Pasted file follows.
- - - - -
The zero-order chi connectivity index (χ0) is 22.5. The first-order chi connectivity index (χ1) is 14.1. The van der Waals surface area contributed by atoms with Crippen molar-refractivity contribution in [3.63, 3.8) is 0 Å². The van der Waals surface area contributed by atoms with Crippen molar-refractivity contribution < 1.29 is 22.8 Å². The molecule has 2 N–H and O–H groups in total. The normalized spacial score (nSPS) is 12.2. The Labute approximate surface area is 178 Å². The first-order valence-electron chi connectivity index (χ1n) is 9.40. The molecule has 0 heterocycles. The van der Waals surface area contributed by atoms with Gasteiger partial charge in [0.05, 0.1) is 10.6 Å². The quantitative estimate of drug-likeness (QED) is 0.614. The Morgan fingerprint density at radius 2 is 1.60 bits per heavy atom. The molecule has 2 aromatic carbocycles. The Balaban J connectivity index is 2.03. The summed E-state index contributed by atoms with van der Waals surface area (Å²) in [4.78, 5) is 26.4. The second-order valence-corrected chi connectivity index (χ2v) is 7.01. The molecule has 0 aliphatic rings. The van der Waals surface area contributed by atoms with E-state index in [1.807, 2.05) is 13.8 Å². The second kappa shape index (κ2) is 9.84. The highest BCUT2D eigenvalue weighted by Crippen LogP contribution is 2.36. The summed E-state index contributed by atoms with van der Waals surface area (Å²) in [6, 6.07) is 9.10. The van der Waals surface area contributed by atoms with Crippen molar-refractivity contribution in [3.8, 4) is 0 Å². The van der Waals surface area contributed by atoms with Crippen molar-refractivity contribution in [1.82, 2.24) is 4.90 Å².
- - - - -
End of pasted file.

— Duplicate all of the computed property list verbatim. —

The zero-order chi connectivity index (χ0) is 22.5. The first-order chi connectivity index (χ1) is 14.1. The van der Waals surface area contributed by atoms with Crippen molar-refractivity contribution in [3.63, 3.8) is 0 Å². The van der Waals surface area contributed by atoms with Crippen molar-refractivity contribution < 1.29 is 22.8 Å². The molecule has 2 N–H and O–H groups in total. The normalized spacial score (nSPS) is 12.2. The Labute approximate surface area is 178 Å². The first-order valence-electron chi connectivity index (χ1n) is 9.40. The molecule has 0 heterocycles. The van der Waals surface area contributed by atoms with Gasteiger partial charge in [0.05, 0.1) is 10.6 Å². The quantitative estimate of drug-likeness (QED) is 0.614. The Morgan fingerprint density at radius 2 is 1.60 bits per heavy atom. The molecule has 2 aromatic carbocycles. The Balaban J connectivity index is 2.03. The summed E-state index contributed by atoms with van der Waals surface area (Å²) in [4.78, 5) is 26.4. The second-order valence-corrected chi connectivity index (χ2v) is 7.01. The molecule has 0 aliphatic rings. The van der Waals surface area contributed by atoms with E-state index in [1.807, 2.05) is 13.8 Å². The second kappa shape index (κ2) is 9.84. The highest BCUT2D eigenvalue weighted by Crippen LogP contribution is 2.36. The summed E-state index contributed by atoms with van der Waals surface area (Å²) in [6, 6.07) is 9.10. The van der Waals surface area contributed by atoms with Crippen molar-refractivity contribution in [3.8, 4) is 0 Å². The van der Waals surface area contributed by atoms with Crippen molar-refractivity contribution in [1.82, 2.24) is 4.90 Å².